She was so angry she pinched my husband and called us and her other children sometimes 10 times a day and demanded to go home. She ranted and raved and cursed and threatened suicide. We did not give in. Was it pleasant? No, but we knew it was the only decision for her. She was 87 and her macular degeneration has left her nearly blind. We finally got her into a good geriatric specialist and her diagnosis was demntia. It was like living in Hades for about 3 months, but we knew that we had to exercise tough love. We still have to do many of the common things for her, take her shopping, do her laundry, but she is getting three nutritious meals a day and the most important, daily activities and ALL of her medications on time.
All of her children still work full time and lead active lives. Even when she would live with us, she complained of being alone and bored. Finally, after nearly 6 months, she is happy. Yes, it was tough but we did not give in and take her home. She still talks about moving back home-300+miles away, but we just change the subject. We tell her that because we love her and care about her, she cannot go back and live alone. She fianlly feels like the staff are nice and the people she lives with are nice. She thinks the place is a "dump", but she cannot really see.
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Hi guys,

Wow - me too! My uncle wants to move back to his apartment of 42 years which he adores. He is an 88 year old bachelor and somehow out of the blue, after a heart attack and two strokes, I have become his health care proxy and power of attorney. He has been through extensive testing and his doctors recommend that he stay in assisted living. His remaining brothers and sisters agree and believe that letting him go back to his apartment (500 miles from all of us) is a death sentence. His landlord sent me a letter that says he can’t come back without medical clearance because they don’t want the other families in the building to be at risk. I called his medical team and they assure me that based on the cognitive testing that has been done - he should not go back. The two social workers that care for him agree. Everybody agrees that I am doing the right thing, against his wishes, but on his behalf. None-the-less I can’t help feeling that I am betraying him. I am taking a week’s vacation and am going to clean out his apartment and move his belongings into storage. I think I will take the “sell don’t tell” route. He changes the subject whenever I try to talk about it so I guess I can start doing the same thing. Even after four months of seeing example after example that prove he is incapable of independent living, I fear he will have a miraculous recovery and I will have ruined his life. GUILTY I AM.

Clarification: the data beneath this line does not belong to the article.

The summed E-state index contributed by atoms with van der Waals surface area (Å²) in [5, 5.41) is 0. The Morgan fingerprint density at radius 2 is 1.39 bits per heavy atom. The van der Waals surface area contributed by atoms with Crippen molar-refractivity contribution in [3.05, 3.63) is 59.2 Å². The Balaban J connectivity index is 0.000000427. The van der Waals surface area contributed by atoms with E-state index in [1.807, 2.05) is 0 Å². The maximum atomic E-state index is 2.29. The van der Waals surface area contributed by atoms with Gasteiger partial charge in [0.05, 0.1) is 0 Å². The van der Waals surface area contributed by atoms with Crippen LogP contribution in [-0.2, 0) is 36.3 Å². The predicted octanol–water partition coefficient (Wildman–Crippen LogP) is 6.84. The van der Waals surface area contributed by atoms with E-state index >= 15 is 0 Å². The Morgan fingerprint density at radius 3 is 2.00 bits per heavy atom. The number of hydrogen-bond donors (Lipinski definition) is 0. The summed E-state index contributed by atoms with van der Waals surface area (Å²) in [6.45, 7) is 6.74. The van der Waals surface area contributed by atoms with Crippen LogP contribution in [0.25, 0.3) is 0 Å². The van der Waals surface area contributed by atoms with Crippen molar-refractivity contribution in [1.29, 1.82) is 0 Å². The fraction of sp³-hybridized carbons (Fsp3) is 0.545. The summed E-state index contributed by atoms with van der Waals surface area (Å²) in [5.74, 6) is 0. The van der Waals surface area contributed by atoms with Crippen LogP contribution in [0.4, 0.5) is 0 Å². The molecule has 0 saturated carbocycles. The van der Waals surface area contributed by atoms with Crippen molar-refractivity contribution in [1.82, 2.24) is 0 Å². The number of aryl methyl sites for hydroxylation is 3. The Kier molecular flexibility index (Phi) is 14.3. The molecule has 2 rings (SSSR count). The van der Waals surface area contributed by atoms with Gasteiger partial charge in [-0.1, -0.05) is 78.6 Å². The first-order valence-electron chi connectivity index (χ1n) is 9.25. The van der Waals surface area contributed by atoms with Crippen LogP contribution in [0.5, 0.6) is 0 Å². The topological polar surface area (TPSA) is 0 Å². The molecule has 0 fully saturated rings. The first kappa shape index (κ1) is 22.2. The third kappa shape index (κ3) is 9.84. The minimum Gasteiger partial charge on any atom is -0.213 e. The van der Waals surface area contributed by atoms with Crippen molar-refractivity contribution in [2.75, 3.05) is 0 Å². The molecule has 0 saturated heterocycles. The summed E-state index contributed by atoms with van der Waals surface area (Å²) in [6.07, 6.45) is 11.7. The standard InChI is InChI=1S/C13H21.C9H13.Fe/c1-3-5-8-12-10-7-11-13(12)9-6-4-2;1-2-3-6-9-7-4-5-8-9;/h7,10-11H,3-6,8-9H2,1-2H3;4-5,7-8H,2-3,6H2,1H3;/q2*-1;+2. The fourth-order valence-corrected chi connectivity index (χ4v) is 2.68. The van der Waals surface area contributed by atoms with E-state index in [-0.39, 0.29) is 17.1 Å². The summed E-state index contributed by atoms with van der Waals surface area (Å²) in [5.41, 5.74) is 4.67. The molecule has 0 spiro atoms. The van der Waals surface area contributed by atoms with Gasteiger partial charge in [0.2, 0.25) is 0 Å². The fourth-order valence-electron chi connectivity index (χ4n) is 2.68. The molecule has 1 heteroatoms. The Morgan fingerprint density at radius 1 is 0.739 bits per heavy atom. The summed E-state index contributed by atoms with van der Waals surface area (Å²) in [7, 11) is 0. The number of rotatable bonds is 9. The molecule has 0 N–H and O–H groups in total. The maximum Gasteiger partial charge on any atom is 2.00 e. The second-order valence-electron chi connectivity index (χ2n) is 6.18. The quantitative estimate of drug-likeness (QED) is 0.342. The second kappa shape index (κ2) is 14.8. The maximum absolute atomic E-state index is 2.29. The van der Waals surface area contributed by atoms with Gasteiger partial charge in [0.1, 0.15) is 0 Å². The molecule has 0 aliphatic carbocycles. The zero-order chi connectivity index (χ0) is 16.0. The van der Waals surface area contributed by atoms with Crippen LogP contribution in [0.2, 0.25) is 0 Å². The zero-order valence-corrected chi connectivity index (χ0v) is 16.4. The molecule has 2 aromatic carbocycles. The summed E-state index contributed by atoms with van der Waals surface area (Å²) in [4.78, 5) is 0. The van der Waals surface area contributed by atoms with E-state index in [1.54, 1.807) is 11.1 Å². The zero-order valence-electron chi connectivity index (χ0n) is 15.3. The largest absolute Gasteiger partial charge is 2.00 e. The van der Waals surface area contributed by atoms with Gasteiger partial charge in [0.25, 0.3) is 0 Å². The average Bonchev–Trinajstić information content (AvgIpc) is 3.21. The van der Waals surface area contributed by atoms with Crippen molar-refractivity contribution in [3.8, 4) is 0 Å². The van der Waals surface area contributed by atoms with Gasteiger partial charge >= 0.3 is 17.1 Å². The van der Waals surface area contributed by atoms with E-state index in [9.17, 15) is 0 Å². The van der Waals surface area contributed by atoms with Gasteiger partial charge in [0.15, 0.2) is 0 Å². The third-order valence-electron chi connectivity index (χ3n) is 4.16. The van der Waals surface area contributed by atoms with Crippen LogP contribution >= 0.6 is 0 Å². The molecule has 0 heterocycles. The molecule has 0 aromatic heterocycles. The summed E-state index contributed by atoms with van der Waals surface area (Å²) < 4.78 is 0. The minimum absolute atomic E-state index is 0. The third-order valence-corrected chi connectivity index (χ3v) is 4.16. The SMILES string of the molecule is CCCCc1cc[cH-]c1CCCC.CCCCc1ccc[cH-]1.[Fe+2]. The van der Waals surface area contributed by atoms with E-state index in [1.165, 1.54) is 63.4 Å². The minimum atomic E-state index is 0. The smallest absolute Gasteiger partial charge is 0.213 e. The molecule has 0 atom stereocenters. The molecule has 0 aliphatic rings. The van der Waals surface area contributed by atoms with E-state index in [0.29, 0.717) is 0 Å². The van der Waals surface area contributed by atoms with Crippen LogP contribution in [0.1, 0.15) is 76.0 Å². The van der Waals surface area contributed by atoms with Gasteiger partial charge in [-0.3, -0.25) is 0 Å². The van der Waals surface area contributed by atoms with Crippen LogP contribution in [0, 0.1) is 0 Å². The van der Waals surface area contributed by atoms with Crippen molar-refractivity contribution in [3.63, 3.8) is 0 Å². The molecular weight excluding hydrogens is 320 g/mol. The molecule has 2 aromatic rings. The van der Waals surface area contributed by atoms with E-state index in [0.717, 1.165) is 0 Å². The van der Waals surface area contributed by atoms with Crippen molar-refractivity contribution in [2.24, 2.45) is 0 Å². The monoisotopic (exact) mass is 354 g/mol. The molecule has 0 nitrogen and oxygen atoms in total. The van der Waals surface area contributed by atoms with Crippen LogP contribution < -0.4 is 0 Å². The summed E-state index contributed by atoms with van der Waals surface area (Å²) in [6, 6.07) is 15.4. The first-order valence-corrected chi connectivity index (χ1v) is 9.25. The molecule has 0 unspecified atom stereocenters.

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I too am in the same position. My mother went to assisted living in Oct 08 and we have kept the house as rental income that is used toward the expense. She asks every conversation when she is going home. In the last couple of months her dementia has become overwhelming and she is verbally abusive to everyone. Currently she has been placed in a mental health facility in the hope that they can find the right combination of meds. In the midst of the screaming she still believes she would be better off in "her house". It's an awful disease!
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Thanks naheaton, it's always nice to know I'm not the only person dealing with this. Like you, I've been told by multiple doctors and case workers that Mom cannot live alone any longer.